Sunday, January 06, 2008

A Day At Arlington: It Is Well With Auntie's Soul

It was a bit surreal being back in D.C. (for my Great Aunt Helen's funeral) after so long an absence. Hers was the last of seventeen funeral services scheduled at Arlington National Cemetery on December 31. She was buried with her first husband, my Great Uncle Louis, an Army chaplain. It was a simple service held in the Fort Myers chapel at the cemetery. In her later years, Aunt Helen re-married (I think Art was a Navy man). But a waiver was obtained in order for her to be buried with Louis . . . for his were the children and grandchildren that she raised and doted on as her own.

Louis's first wife is buried beside him. In order to bury Aunt Helen, his body was briefly disinterred and the coffins were stacked. It saves space . . . and, as the cemetery is a bit crowded now, it really is the only way to do it.

My Auntie Helen was a great Southern grand dame of the old school. Refined. Proper. Well-travelled. Well-read. She was a woman with a career (in government service) who married in her forties. She was always impeccably dressed . . . a real hat & gloves kind of lady (who always smelled good) . . . with a wicked and dry sense of humor. Her mere presence in a room would make even the burliest/surliest man hide his drink (this actually happened at one of the Johnson family reunions . . she walked into the room, fashionably late, and suddenly all of the plants were watered with whiskey & gin).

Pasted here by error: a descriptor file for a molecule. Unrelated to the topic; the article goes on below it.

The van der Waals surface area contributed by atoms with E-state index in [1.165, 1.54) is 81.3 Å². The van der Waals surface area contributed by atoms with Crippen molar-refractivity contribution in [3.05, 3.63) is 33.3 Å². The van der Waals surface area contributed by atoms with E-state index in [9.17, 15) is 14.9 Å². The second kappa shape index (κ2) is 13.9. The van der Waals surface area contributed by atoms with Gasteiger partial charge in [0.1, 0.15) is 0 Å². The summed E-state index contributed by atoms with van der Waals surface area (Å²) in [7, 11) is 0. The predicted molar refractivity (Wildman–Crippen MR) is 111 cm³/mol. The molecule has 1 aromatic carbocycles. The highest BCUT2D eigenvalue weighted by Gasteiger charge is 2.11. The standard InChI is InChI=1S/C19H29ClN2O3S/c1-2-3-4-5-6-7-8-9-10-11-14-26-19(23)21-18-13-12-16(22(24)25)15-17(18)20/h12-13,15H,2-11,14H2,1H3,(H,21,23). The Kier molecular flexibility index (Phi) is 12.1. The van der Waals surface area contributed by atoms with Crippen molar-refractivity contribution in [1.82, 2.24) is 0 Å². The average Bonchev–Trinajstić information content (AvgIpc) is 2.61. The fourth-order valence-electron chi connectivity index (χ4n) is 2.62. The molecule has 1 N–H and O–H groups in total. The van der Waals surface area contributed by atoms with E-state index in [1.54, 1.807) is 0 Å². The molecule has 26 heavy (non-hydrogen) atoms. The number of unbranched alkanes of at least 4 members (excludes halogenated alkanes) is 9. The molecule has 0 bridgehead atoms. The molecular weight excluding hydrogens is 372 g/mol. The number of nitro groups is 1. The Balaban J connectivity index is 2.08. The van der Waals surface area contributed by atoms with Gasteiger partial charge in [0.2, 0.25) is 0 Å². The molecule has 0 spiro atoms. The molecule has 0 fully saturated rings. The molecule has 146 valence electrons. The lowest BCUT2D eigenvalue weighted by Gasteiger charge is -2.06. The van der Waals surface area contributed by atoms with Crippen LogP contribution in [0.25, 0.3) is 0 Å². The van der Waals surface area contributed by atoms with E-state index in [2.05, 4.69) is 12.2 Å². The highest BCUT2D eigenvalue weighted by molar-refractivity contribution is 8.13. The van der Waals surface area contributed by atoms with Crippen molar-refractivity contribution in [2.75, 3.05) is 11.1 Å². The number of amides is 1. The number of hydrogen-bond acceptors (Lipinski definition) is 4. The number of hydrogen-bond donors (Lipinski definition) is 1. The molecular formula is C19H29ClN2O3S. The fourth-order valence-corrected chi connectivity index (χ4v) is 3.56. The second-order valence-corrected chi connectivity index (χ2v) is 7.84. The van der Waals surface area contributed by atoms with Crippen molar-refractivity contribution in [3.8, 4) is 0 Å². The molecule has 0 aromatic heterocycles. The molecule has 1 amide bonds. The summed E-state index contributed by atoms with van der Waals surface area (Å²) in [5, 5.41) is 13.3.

My Auntie could also kill you with a look.

Uncle Louis was quite a character, a lovable curmudgeon, and really deserves a post unto himself. His funeral many years ago was, of course, conducted with full military honors. It made quite an impression on this then-youngster.

I represented Pops at his Aunt's funeral. Helen held a special place in his heart . . . and he in hers. She was kind of a substitute grandmother for my brother and I. Dad's Mother (also named Helen) died when I was just a wee baby . . . from metastatic breast cancer. Grandmother barely lived to see me born (she finally got her girl). I am told she was too weak to ever hold me without assistance.

As Aunt Helen's health was very fragile when Dad died in 2005 (and there was no way she could have attended the service), she was not immediately told he had passed away. I was later informed that when she did find out, she was not very happy with those of us who "conspired" against her. Sometimes I regret the decision . . . not giving her the choice to attend (because I know she would have moved heaven and earth to get there). But I still think we made the right call. I got to see her again a while after that (when her health improved enough for travel), at another reunion. And I was glad of it.